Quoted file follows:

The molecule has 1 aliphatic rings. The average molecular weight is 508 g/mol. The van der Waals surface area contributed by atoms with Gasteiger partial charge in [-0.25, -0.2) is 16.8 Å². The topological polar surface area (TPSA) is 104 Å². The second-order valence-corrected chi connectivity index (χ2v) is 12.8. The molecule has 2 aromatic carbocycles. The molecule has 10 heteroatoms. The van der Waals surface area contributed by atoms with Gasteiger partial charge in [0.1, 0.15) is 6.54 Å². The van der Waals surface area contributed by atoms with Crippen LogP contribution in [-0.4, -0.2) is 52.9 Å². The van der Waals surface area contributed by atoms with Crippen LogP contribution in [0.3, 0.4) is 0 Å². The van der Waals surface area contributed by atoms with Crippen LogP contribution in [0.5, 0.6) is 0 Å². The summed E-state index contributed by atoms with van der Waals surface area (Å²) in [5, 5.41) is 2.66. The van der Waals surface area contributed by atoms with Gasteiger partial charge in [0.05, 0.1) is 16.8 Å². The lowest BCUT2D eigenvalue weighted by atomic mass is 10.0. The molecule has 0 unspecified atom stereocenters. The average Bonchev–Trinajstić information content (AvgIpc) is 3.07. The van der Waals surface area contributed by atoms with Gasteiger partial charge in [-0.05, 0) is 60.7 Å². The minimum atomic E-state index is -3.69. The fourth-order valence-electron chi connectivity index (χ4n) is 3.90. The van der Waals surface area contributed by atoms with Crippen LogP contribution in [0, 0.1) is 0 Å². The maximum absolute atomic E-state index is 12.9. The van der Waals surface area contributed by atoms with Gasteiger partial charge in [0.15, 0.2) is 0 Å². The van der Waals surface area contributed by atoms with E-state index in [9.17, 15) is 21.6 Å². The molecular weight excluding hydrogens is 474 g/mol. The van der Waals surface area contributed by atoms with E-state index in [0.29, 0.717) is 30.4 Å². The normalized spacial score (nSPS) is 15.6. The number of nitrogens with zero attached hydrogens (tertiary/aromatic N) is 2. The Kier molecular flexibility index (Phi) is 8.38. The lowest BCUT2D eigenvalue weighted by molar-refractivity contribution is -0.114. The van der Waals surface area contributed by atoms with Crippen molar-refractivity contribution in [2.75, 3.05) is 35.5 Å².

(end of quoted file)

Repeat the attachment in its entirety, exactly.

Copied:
The molecule has 1 aliphatic rings. The average molecular weight is 508 g/mol. The van der Waals surface area contributed by atoms with Gasteiger partial charge in [-0.25, -0.2) is 16.8 Å². The topological polar surface area (TPSA) is 104 Å². The second-order valence-corrected chi connectivity index (χ2v) is 12.8. The molecule has 2 aromatic carbocycles. The molecule has 10 heteroatoms. The van der Waals surface area contributed by atoms with Gasteiger partial charge in [0.1, 0.15) is 6.54 Å². The van der Waals surface area contributed by atoms with Crippen LogP contribution in [-0.4, -0.2) is 52.9 Å². The van der Waals surface area contributed by atoms with Crippen LogP contribution in [0.3, 0.4) is 0 Å². The van der Waals surface area contributed by atoms with Crippen LogP contribution in [0.5, 0.6) is 0 Å². The summed E-state index contributed by atoms with van der Waals surface area (Å²) in [5, 5.41) is 2.66. The van der Waals surface area contributed by atoms with Gasteiger partial charge in [0.05, 0.1) is 16.8 Å². The lowest BCUT2D eigenvalue weighted by atomic mass is 10.0. The molecule has 0 unspecified atom stereocenters. The average Bonchev–Trinajstić information content (AvgIpc) is 3.07. The van der Waals surface area contributed by atoms with Gasteiger partial charge in [-0.05, 0) is 60.7 Å². The minimum atomic E-state index is -3.69. The fourth-order valence-electron chi connectivity index (χ4n) is 3.90. The van der Waals surface area contributed by atoms with Crippen LogP contribution in [0, 0.1) is 0 Å². The maximum absolute atomic E-state index is 12.9. The van der Waals surface area contributed by atoms with Gasteiger partial charge in [0.15, 0.2) is 0 Å². The van der Waals surface area contributed by atoms with E-state index in [9.17, 15) is 21.6 Å². The molecular weight excluding hydrogens is 474 g/mol. The van der Waals surface area contributed by atoms with E-state index in [0.29, 0.717) is 30.4 Å². The normalized spacial score (nSPS) is 15.6. The number of nitrogens with zero attached hydrogens (tertiary/aromatic N) is 2. The Kier molecular flexibility index (Phi) is 8.38. The lowest BCUT2D eigenvalue weighted by molar-refractivity contribution is -0.114. The van der Waals surface area contributed by atoms with Crippen molar-refractivity contribution in [2.75, 3.05) is 35.5 Å².